UT’s private partnerships leave STEM students in dark

Abby Krishnan

UT makes breakthrough discoveries everyday. However, a delicate system of privacy and funding between public universities and the private sector has put transparency of the involvement of private companies under the microscope.

To bolster the caliber of scientific research conducted at UT, the university has encouraged private-public partnerships for research. One of the largest research partnerships the university has is with pharmaceutical company, Sanofi.  In 2015, the UT System announced an agreement to accept up to $2.4 million annually from Sanofi to fund biomedical research. As part of its deal with the UT System, Sanofi would have priority access to the findings of the research it funded. 

The lack of clarity into what rights Sanofi has over the research it funds raises concerns over the amount of academic freedom that researchers have in a privately-funded lab because there aren’t clear distinctions on which entity chooses how the research is portrayed. Researchers often don’t know all of the legal details of the industry-backed research they are involved in.

The growing influence of private companies in public research has blurred the distinction over who has rights to the work conducted in a lab. For example, non-disclosure agreements often allow for the company to have the first rights to the research conducted, placing limitations on what researchers are allowed say about their experiences. Sometimes, private companies can choose to the way the research is portrayed. These examples demonstrate the importance for students to understand the scope of influence that private companies have on their work. There isn’t a way to know how this issue is influencing UT research. Access to this information is often limited, highlighting issues with transparency with the degree of  company influence. 

A hurdle in creating a more robust understanding of the legal nuance of lab work is the difficulty in obtaining information. While trying to access information on UT’s partnership with Sanofi, I struggled to find any documentation of its progress. Essentially, all I could access was an application to receive funding from the company’s university program, in addition to pages detailing the company’s dedication to innovation. It isn’t unusual for information on funding to be difficult to access. In fact, only one university, the University of Michigan, maintains a public database of how its research is funded. Public access to this information, and its influence, is greatly limited in scope.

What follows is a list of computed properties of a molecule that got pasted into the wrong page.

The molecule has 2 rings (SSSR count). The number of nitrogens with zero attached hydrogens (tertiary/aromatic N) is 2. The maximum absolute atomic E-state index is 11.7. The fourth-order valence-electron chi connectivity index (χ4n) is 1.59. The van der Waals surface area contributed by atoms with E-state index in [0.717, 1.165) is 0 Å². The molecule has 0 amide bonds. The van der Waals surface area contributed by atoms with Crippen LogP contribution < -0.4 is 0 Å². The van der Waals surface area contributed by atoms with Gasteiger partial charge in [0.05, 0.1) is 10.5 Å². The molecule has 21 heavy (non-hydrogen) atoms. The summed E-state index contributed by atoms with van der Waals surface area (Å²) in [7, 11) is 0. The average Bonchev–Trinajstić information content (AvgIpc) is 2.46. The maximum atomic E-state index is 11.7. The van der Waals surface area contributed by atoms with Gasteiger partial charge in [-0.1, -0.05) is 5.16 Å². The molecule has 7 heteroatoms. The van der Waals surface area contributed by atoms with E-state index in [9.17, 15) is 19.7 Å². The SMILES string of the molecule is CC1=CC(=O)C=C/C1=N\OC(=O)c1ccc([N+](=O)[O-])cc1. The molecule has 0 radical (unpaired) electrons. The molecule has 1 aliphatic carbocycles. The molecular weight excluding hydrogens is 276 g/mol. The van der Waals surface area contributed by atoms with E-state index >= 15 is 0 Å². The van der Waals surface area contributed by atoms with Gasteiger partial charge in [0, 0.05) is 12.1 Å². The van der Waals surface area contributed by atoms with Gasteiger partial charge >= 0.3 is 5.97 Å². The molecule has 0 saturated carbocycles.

Andrea Gore, a professor in the College of Pharmacy, explained that there are mechanisms to prevent a funding source from manipulating results. There are protections against researchers picking and choosing the data that best supports their predictions through the use of a blinding method. While Dr. Gore reassured me that the process can’t be manipulated at the whims of a private company, we still don’t know what kinds of data private companies own. The rights to data still puts the power in the hands of private companies, instead of the researchers themselves. 

With external influence from private companies, issues in research can be more complicated. The legal playing field in research should be cleared from confusion. 

Krishnan is a computer science freshman from Plano.